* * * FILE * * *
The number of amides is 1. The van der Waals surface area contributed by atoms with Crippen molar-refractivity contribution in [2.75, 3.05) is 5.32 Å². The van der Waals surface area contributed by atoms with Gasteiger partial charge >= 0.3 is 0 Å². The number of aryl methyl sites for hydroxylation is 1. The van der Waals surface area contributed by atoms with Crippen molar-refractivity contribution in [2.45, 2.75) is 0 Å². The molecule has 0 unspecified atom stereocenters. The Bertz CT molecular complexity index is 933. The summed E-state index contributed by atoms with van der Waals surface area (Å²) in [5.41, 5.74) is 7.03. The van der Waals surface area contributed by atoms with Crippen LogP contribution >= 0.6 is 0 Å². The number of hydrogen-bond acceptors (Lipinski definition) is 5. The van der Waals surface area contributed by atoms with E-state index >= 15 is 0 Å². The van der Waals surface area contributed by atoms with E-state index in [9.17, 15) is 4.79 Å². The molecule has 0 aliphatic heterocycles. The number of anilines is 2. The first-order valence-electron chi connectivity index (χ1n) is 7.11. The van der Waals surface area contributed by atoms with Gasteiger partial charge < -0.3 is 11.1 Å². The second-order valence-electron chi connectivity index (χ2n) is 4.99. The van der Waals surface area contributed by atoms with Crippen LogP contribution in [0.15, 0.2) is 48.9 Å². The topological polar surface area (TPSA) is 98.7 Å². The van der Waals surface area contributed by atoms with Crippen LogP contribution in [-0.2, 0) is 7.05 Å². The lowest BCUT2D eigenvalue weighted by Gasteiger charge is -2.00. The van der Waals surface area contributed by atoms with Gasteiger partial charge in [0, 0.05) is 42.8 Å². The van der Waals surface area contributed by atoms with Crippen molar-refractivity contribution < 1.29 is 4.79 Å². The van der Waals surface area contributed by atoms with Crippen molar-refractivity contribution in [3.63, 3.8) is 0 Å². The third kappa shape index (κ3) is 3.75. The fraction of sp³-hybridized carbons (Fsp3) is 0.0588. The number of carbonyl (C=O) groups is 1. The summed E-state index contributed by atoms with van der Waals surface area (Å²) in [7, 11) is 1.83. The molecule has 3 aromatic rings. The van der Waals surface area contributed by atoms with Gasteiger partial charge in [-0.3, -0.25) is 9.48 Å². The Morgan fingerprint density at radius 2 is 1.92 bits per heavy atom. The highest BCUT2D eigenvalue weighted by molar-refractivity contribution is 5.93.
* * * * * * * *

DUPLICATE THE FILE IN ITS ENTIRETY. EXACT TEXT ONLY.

The number of amides is 1. The van der Waals surface area contributed by atoms with Crippen molar-refractivity contribution in [2.75, 3.05) is 5.32 Å². The van der Waals surface area contributed by atoms with Gasteiger partial charge >= 0.3 is 0 Å². The number of aryl methyl sites for hydroxylation is 1. The van der Waals surface area contributed by atoms with Crippen molar-refractivity contribution in [2.45, 2.75) is 0 Å². The molecule has 0 unspecified atom stereocenters. The Bertz CT molecular complexity index is 933. The summed E-state index contributed by atoms with van der Waals surface area (Å²) in [5.41, 5.74) is 7.03. The van der Waals surface area contributed by atoms with Crippen LogP contribution >= 0.6 is 0 Å². The number of hydrogen-bond acceptors (Lipinski definition) is 5. The van der Waals surface area contributed by atoms with E-state index >= 15 is 0 Å². The van der Waals surface area contributed by atoms with E-state index in [9.17, 15) is 4.79 Å². The molecule has 0 aliphatic heterocycles. The number of anilines is 2. The first-order valence-electron chi connectivity index (χ1n) is 7.11. The van der Waals surface area contributed by atoms with Gasteiger partial charge < -0.3 is 11.1 Å². The second-order valence-electron chi connectivity index (χ2n) is 4.99. The van der Waals surface area contributed by atoms with Crippen LogP contribution in [0.15, 0.2) is 48.9 Å². The topological polar surface area (TPSA) is 98.7 Å². The van der Waals surface area contributed by atoms with Crippen LogP contribution in [-0.2, 0) is 7.05 Å². The lowest BCUT2D eigenvalue weighted by Gasteiger charge is -2.00. The van der Waals surface area contributed by atoms with Gasteiger partial charge in [0, 0.05) is 42.8 Å². The van der Waals surface area contributed by atoms with Crippen molar-refractivity contribution < 1.29 is 4.79 Å². The van der Waals surface area contributed by atoms with Crippen molar-refractivity contribution in [3.63, 3.8) is 0 Å². The third kappa shape index (κ3) is 3.75. The fraction of sp³-hybridized carbons (Fsp3) is 0.0588. The number of carbonyl (C=O) groups is 1. The summed E-state index contributed by atoms with van der Waals surface area (Å²) in [7, 11) is 1.83. The molecule has 3 aromatic rings. The van der Waals surface area contributed by atoms with Gasteiger partial charge in [-0.3, -0.25) is 9.48 Å². The Morgan fingerprint density at radius 2 is 1.92 bits per heavy atom. The highest BCUT2D eigenvalue weighted by molar-refractivity contribution is 5.93.